expectations are always so remarkably high. So it takes guts, creativity, and a whole lot of daring-do, all of which are on vivid display in the splendid new production of “Mary Poppins,” presented by Spreckels Theater Company in Rohnert Park.

Adapted, in part, from the Walt Disney film with Julie Andrews and Dick Van Dyke, “Mary Poppins,” the play, is a fascinating fusion of the expected and the unexpected. Writer Julian Fellowes, the guy behind Downton Abbey, pulls off the trick by rewriting the lighthearted movie’s plot to make it a bit more faithful to the darker, scarier books by P.L. Travers, while still retaining most of the movie’s songs and several of its best moments.

The magic carpet bag? It’s there, as is the smarty-pants tape measure that tells more about you than just your height. Gone, though, are the dancing penguins and the tea party on the ceiling.

In their place are dancing statues and a trip to a magical shop where letters and words can be purchased like candy.

The big question is, does Mary Poppins still fly?

Yes she does, spectacularly.

And as played by the delightful Heather Buck, she shows a lot more strength, edge and power than in the film, sweet when she needs to be, but tough too, and even a little bit dangerous.

The unruly siblings Jane and Michael Banks are causing friction between their parents, the skittish but blustery Mr. Banks, played by Garet Waterhouse, and the strong-willed Mrs. Banks, played wonderfully by Sandy Riccardi. Right on cue, the mysterious Mary Poppins arrives with her bag of tricks and a plan to put things right with the amiable assistance of her best friend Bert, played with energy and charm by Dominic Williams. There’s a dark-humored subplot involving the terrifying Miss Andrews – a stellar Mary Gannon Graham – who shows up to battle Mary Poppins for the family’s future – and perhaps a bit of its soul.

Under the direction of Gene Abravaya, who handles the shifts in tone from light to dark and back with grace and ease, the entire show is packed with wonder and rich with emotion.

Give this man the Facing-a-Challenge and exceeding-all-expectations award. The effects are cleverly done, the dancing and music are eye-popping and ear pleasing, and the bittersweet ending is effectively lovely. True to form, when Mary Poppins shows up, she brings out the best in everyone she meets.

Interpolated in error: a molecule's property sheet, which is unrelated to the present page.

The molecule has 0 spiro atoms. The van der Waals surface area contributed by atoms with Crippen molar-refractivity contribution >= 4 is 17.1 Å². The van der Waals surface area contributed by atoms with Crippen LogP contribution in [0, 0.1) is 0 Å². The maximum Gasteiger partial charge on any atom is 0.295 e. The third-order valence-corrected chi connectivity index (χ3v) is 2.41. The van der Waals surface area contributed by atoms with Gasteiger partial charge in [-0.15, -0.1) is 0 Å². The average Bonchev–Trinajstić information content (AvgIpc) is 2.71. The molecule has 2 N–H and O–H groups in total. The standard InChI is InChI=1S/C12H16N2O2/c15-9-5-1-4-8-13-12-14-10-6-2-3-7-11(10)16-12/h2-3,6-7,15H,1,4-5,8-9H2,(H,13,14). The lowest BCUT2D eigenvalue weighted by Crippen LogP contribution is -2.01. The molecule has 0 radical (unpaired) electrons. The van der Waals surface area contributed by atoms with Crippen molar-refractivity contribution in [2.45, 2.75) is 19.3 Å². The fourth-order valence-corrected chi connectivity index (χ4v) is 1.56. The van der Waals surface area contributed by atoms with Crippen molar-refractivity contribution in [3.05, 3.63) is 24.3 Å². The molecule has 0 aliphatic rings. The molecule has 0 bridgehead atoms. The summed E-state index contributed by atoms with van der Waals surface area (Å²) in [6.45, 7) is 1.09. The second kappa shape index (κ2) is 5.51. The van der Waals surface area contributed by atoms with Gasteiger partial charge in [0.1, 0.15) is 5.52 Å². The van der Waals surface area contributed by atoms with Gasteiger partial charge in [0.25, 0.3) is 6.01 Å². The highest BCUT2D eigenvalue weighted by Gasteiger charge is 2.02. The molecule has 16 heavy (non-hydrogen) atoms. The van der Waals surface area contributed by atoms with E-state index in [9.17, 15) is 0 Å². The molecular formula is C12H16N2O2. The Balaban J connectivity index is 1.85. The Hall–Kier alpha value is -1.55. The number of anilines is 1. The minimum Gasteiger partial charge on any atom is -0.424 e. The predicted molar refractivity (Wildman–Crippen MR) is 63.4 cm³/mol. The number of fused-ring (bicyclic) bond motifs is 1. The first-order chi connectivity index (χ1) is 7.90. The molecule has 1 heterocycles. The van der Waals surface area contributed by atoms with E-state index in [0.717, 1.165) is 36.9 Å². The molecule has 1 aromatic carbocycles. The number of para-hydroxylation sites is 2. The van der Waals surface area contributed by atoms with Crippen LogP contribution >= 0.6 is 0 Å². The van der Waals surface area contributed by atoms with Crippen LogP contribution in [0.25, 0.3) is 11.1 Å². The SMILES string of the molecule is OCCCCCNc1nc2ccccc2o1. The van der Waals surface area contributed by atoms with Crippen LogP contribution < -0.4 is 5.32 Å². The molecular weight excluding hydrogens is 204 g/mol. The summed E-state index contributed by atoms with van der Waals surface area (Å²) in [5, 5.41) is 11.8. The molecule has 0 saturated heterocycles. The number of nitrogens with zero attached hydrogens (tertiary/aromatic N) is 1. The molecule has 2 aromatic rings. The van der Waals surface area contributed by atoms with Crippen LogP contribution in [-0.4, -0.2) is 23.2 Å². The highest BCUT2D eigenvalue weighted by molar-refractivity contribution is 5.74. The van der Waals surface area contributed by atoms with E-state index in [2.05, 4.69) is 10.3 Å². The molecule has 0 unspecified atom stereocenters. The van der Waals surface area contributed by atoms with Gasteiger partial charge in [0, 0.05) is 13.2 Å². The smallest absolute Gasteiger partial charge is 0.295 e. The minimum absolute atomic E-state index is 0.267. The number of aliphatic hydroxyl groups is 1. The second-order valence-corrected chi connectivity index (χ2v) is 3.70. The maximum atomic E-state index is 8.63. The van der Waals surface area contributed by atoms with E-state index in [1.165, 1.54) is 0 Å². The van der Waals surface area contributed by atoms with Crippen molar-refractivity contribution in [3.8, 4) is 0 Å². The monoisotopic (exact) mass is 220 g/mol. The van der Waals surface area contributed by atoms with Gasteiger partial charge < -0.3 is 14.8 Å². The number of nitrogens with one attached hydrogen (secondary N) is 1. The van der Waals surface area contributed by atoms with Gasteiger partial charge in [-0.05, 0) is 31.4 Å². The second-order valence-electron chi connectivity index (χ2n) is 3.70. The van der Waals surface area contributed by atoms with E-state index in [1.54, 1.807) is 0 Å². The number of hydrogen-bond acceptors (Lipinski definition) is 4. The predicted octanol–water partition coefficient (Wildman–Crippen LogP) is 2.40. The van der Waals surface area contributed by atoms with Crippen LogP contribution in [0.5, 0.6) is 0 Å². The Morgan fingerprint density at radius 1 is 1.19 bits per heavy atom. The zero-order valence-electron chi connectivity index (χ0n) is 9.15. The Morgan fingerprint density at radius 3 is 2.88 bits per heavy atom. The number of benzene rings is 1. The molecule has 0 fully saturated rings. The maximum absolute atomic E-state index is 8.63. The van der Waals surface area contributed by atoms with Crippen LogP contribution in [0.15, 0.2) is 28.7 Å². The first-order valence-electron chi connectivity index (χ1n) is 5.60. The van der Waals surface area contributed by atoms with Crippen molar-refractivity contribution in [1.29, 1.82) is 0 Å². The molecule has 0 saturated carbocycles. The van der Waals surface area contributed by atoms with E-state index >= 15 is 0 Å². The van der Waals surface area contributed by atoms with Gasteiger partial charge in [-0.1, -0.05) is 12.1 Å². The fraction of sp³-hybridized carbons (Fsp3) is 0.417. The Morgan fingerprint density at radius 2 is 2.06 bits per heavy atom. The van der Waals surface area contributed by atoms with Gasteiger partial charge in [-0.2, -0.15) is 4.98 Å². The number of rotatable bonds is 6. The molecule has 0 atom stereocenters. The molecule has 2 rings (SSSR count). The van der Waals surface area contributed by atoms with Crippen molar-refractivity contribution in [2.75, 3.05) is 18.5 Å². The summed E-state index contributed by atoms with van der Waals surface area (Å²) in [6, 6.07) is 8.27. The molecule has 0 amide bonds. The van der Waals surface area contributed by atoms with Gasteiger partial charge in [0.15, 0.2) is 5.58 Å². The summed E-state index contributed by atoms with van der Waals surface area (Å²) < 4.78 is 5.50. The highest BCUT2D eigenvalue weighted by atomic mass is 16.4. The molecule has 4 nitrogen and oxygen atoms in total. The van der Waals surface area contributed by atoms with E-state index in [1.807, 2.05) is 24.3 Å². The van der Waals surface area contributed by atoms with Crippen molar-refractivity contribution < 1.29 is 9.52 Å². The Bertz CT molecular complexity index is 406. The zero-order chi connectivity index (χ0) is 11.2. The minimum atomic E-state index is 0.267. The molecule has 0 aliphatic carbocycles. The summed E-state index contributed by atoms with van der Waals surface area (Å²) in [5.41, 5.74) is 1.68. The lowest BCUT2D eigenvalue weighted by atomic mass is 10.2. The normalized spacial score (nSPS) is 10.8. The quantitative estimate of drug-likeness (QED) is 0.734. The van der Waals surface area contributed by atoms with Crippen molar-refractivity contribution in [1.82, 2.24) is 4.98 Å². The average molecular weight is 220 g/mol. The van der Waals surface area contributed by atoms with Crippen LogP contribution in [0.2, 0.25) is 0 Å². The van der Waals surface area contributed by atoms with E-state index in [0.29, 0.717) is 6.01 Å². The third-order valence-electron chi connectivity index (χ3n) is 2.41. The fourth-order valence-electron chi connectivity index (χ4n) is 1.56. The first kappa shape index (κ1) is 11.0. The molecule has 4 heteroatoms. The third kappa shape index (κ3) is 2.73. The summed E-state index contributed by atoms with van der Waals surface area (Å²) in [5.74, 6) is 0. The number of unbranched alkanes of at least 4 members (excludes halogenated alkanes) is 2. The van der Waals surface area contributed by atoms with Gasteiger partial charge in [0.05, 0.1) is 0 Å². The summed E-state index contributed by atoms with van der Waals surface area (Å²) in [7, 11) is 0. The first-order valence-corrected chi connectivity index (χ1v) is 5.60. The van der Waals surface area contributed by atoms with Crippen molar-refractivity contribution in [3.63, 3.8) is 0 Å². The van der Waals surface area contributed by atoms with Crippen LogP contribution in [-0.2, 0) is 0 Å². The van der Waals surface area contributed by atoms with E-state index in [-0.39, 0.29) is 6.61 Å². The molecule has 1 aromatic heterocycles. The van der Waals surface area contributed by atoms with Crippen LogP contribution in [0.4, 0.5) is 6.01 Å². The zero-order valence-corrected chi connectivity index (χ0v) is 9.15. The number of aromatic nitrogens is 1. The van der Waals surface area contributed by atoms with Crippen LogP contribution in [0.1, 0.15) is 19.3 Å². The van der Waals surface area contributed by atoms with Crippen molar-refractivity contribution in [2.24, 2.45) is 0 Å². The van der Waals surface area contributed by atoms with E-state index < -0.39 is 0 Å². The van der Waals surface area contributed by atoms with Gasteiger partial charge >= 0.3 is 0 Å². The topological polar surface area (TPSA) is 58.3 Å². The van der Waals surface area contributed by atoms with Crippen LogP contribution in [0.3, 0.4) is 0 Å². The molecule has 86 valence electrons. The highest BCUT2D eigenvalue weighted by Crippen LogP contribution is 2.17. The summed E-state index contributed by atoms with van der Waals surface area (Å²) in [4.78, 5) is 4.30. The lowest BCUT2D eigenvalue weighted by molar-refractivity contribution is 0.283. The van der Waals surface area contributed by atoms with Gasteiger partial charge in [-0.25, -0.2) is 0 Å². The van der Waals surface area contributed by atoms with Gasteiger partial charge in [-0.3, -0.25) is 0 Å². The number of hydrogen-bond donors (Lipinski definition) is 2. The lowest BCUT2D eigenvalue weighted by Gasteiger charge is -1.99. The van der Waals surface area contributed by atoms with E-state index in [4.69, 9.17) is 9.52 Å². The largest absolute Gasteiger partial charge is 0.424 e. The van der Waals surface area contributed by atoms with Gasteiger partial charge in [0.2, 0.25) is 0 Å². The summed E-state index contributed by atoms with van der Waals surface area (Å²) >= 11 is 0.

Meanwhile, at 6th Street Playhouse, the Lemons-into-Lemonade Award of the month goes to director Craig Miller, who has cleverly surmounted a number of imposing challenges in creating a highly entertaining new production of the 1992 musical “Crazy for You.” The Tony-winning show by Ken Ludwig is built from old standard songs by George and Ira Gershwin – “I’ve got Rhythm,” “Someone to Watch Over Me,” “Slap that Bass” – inventing a plot about a dusty western town invaded by show-people from New York.

It works, due to strong lead performances and some clever invention from Miller, whose written a new opening scene that sets things up and solves an array of issues, including the fact that Miller’s cast has far more women than men. His solution to the problem is not just clever. It makes the show funnier.

With spectacular choreography by lead actor Joseph Favalora, and a winning performance by Abbey Lee as a love-struck cowgirl, “Crazy for You” is not exactly deep theater, but its funny, sweet, and driven by an infectious love of the theater.

If you like musicals, especially if you love Gershwin, you should check it out.

“Crazy for You” runs Thursday–Sunday through March 15 at 6th Street Playhouse. www.6thstreetplayhouse.com.

“Mary Poppins” runs Friday–Sunday, through May 23 at Spreckels Performing Arts Center. www.spreckelsonline.com

I’m David Templeton, Second Row Center, for KRCB.

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